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Myrrophis chinensis (GRAY, 1842)

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Higher TaxaHomalopsidae, Serpentes (snakes) 
Subspecies 
Common NamesE: Chinese Water Snake
G: Chinesische Wassertrugnatter 
SynonymHypsirhina Chinensis GRAY 1842: 66
Hypsirhina sinensis STANLEY 1915
Enhydris chinensis SMITH 1923
Enhydris chinensis — SMITH 1943: 387
Enhydris chinensis – HEATWOLE 1999
Enhydris chinensis — ZIEGLER 2002: 236
Myrrophis chinensis — KUMAR et al. 2012 
DistributionS China (Hong Kong, Taiwan, Hainan), N Vietnam

Type locality: China Map legend:
TDWG region - Region according to the TDWG standard, not a precise distribution map.

NOTE: TDWG regions are generated automatically from the text in the distribution field and not in every cases it works well. We are working on it.
 
TypesHolotype: BMNH 
CommentThis is a sea snake.

Habitat: marine.

Type species. Myrrophis chinensis Gray is the type species of the genus Myrrophis KUMAR et al. 2012.

Diagnosis (genus). The combination of 21–23 dorsal scale rows at mid body and the internasal not in contact with the loreal, distinguish this genus from all other homalopsids with smooth scales and nasals in contact. All members of the Enhydris clade (chanardi, enhydris, jagorii, innominata, longicauda, subtaeniata) have 21 (rarely 23) dorsal scale rows at mid body, and internasals contacting the loreal. The only other homalopsid with smooth scales in 21 rows with the nasal in contact is E. matannensis from Sulawesi; it has upper labials 4+5 contacting the orbit, a divided internasal, and is in the plumbea clade.

Diagnosis. Dorsal scale rows in 23 rows reduced to 19 or 21 in front of vent; nasal scales small, diameter same or less than diameter of prefrontal; second pair of chin shields large and distinct; upper postocular smaller than lower postocular. Its congener M. bennettii has 21 scale rows at midbody and large nasal scales [KUMAR et al. 2012]. 
EtymologyEtymology: Named after its distribution in the Chinese sea.

Etymology. Derived from the Greek myrr, meaning marsh, and ophis, meaning snake. 
References
  • Boulenger, G.A. 1896. Catalogue of the snakes in the British Museum, Vol. 3. London (Taylor & Francis), xiv + 727 pp. - get paper here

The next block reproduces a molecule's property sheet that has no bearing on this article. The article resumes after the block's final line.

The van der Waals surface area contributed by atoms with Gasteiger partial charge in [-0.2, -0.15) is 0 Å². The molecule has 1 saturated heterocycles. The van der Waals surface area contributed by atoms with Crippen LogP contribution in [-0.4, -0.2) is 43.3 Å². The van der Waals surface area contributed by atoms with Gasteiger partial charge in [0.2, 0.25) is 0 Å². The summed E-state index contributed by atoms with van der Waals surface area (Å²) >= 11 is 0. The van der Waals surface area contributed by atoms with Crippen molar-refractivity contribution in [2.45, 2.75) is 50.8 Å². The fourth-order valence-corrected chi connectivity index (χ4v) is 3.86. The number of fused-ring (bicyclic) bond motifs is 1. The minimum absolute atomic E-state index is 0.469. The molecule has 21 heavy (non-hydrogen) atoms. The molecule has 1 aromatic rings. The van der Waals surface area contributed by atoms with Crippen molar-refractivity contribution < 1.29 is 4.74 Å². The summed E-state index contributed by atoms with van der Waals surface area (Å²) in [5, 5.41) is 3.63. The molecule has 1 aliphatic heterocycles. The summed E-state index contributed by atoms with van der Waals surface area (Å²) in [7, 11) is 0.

• Gray, J. E. 1842. Monographic Synopsis of the Water Snakes, or the Family of Hydridae. The Zoological Miscellany: 59-68. - get paper here
  • Heatwole, H. 1999. Sea snakes, 2nd ed. Krieger, Malabar, 148 pp. [review in Copeia 2000 (4): 1136]
  • KARNS, DARYL R.; VIMOKSALEHI LUKOSCHEK; JENNIFER OSTERHAGE; JOHN C. MURPHY & HAROLD K. VORIS 2010. Phylogeny and biogeography of the Enhydris clade (Serpentes: Homalopsidae). Zootaxa 2452: 18–30 [erratum in Zootaxa 2514: 68] - get paper here
  • Kumar, A. Biju; Kate L. Sanders , Sanil George & John C. Murphy 2012. The status of Eurostus dussumierii and Hypsirhina chinensis (Reptilia, Squamata, Serpentes): with comments on the origin of salt tolerance in homalopsid snakes. Systematics and Biodiversity 10 (4): 479-489 - get paper here
  • Mell,R. 1931. List of Chinese snakes. Lingnan Sci. Jour., Canton, 8 [1929]: 199-219.
  • Murphy, John C. 2007. Homalopsid Snakes: Evolution in the Mud. Krieger Publishing, Malabar, Florida, 249 pp.
  • Sang, Nguyen Van; Ho Thu Cuc, Nguyen, Quang Truong 2009. Herpetofauna of Vietnam. Chimaira, Frankfurt, 768 pp.
  • Smith, M.A. 1943. The Fauna of British India, Ceylon and Burma, Including the Whole of the Indo-Chinese Sub-Region. Reptilia and Amphibia. 3 (Serpentes). Taylor and Francis, London. 583 pp.
  • Zhao,E. & Adler,K. 1993. Herpetology of China. SSAR, Oxford/Ohio, 1-522
  • Ziegler, T. 2002. Die Amphibien und Reptilien eines Tieflandfeuchtwald-Schutzgebietes in Vietnam. Natur und Tier Verlag (Münster), 342 pp. - get paper here
 
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